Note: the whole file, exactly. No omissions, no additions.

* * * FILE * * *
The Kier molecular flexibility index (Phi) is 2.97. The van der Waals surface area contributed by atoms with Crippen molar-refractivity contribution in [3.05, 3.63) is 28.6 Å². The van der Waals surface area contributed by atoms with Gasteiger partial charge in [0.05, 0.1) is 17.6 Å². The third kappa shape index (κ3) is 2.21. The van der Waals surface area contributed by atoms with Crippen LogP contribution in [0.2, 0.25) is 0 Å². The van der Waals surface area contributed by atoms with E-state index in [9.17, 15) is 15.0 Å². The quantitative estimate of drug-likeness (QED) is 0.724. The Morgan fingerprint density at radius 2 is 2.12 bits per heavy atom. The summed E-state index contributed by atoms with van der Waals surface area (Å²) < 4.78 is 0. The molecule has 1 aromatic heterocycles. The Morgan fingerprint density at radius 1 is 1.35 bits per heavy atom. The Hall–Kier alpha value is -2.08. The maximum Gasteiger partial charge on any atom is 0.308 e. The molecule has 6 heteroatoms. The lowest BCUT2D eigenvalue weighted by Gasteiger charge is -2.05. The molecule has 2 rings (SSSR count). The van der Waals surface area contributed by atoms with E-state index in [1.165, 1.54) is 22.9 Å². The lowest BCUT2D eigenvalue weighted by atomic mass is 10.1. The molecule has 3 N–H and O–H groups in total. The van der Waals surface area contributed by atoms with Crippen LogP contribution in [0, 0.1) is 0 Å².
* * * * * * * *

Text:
The Kier molecular flexibility index (Phi) is 2.97. The van der Waals surface area contributed by atoms with Crippen molar-refractivity contribution in [3.05, 3.63) is 28.6 Å². The van der Waals surface area contributed by atoms with Gasteiger partial charge in [0.05, 0.1) is 17.6 Å². The third kappa shape index (κ3) is 2.21. The van der Waals surface area contributed by atoms with Crippen LogP contribution in [0.2, 0.25) is 0 Å². The van der Waals surface area contributed by atoms with E-state index in [9.17, 15) is 15.0 Å². The quantitative estimate of drug-likeness (QED) is 0.724. The Morgan fingerprint density at radius 2 is 2.12 bits per heavy atom. The summed E-state index contributed by atoms with van der Waals surface area (Å²) < 4.78 is 0. The molecule has 1 aromatic heterocycles. The Morgan fingerprint density at radius 1 is 1.35 bits per heavy atom. The Hall–Kier alpha value is -2.08. The maximum Gasteiger partial charge on any atom is 0.308 e. The molecule has 6 heteroatoms. The lowest BCUT2D eigenvalue weighted by Gasteiger charge is -2.05. The molecule has 2 rings (SSSR count). The van der Waals surface area contributed by atoms with E-state index in [1.165, 1.54) is 22.9 Å². The lowest BCUT2D eigenvalue weighted by atomic mass is 10.1. The molecule has 3 N–H and O–H groups in total. The van der Waals surface area contributed by atoms with Crippen LogP contribution in [0, 0.1) is 0 Å².